Session facilitators were well-trained and listened well, and copious notes were made of comments, questions or concerns. Patient advisers were welcomed at each session and encouraged to speak. Our observations were welcomed and we received many thanks from other participants for attending. The presence of patients helped keep the focus on patient care and patient needs, not just on what was going to work for the providers.
Over the course of these sessions, and the continuing involvement of patient advisers on various Connect Care working groups as well as rural voices (professional and patient), I saw a shift from an urban/large facility focus. There was increasing recognition that patients receive care and providers provide that care in a variety of settings around the province. Patient advisers forcefully spoke up about the importance of having access to their own health records and made it clear that having two patient portals was not acceptable.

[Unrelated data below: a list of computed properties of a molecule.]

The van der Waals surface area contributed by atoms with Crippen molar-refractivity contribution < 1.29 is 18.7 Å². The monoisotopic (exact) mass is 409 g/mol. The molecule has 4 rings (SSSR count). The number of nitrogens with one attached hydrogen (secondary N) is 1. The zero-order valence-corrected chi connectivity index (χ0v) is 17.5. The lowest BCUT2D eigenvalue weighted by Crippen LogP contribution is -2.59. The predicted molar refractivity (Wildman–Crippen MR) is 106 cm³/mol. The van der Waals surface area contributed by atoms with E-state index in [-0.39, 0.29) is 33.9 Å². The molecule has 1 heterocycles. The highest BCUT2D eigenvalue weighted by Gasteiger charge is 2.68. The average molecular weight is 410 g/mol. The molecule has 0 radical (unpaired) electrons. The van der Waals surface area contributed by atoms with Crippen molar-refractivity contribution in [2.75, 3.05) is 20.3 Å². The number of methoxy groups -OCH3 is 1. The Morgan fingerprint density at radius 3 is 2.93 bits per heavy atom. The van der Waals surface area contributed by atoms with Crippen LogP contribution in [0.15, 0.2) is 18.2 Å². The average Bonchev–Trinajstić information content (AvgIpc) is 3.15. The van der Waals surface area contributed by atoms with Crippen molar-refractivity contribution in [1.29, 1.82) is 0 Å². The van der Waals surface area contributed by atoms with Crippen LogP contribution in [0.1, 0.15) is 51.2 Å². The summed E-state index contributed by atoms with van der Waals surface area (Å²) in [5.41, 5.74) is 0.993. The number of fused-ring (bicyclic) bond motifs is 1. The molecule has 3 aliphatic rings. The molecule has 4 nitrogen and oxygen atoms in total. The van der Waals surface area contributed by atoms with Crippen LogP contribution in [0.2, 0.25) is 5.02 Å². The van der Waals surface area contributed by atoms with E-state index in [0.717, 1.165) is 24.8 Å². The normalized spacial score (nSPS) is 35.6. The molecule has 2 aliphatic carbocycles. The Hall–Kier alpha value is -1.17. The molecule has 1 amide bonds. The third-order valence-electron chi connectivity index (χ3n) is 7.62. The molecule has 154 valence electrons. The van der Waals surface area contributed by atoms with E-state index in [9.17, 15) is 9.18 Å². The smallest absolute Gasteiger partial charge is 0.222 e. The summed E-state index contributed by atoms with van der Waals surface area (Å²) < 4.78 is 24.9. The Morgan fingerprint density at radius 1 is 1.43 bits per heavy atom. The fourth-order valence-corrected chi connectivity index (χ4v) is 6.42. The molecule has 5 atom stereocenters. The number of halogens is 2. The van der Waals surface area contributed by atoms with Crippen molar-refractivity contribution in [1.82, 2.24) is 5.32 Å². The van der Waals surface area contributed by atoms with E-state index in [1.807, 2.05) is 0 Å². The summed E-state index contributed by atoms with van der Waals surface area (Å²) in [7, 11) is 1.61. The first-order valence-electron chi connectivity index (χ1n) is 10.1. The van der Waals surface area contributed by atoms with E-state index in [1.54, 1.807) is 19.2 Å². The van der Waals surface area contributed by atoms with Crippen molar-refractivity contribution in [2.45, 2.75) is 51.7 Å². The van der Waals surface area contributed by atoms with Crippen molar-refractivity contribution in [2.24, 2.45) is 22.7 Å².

I am impressed with how AHS has approached this massive technical and change management undertaking from a bottom-up, sideways, and top-supported manner. Everyone is aware that adequate training and support is needed for staff and that there will be bumps along the road. But overall, I would say there is excitement about the potential for improved care and safety.
The software vendor, Epic, has done many large projects around the world, but has never worked with patient advisers. When I spoke with Epic staff, they expressed their appreciation for having this important perspective represented. I’ve noticed a change in tone between the first session I attended and the last one.
While the large consultation sessions are complete, the work continues. If you would like to know more or stay up to date, AHS provides regular Connect Care newsletters. You will not be able to access all materials linked in the newsletters, but you can get a sense of the work as it proceeds.
The Connect Care rollout will begin in November 2019 and will continue over nine waves, finishing in November 2022. You can see a graphic showing the rollout schedule here.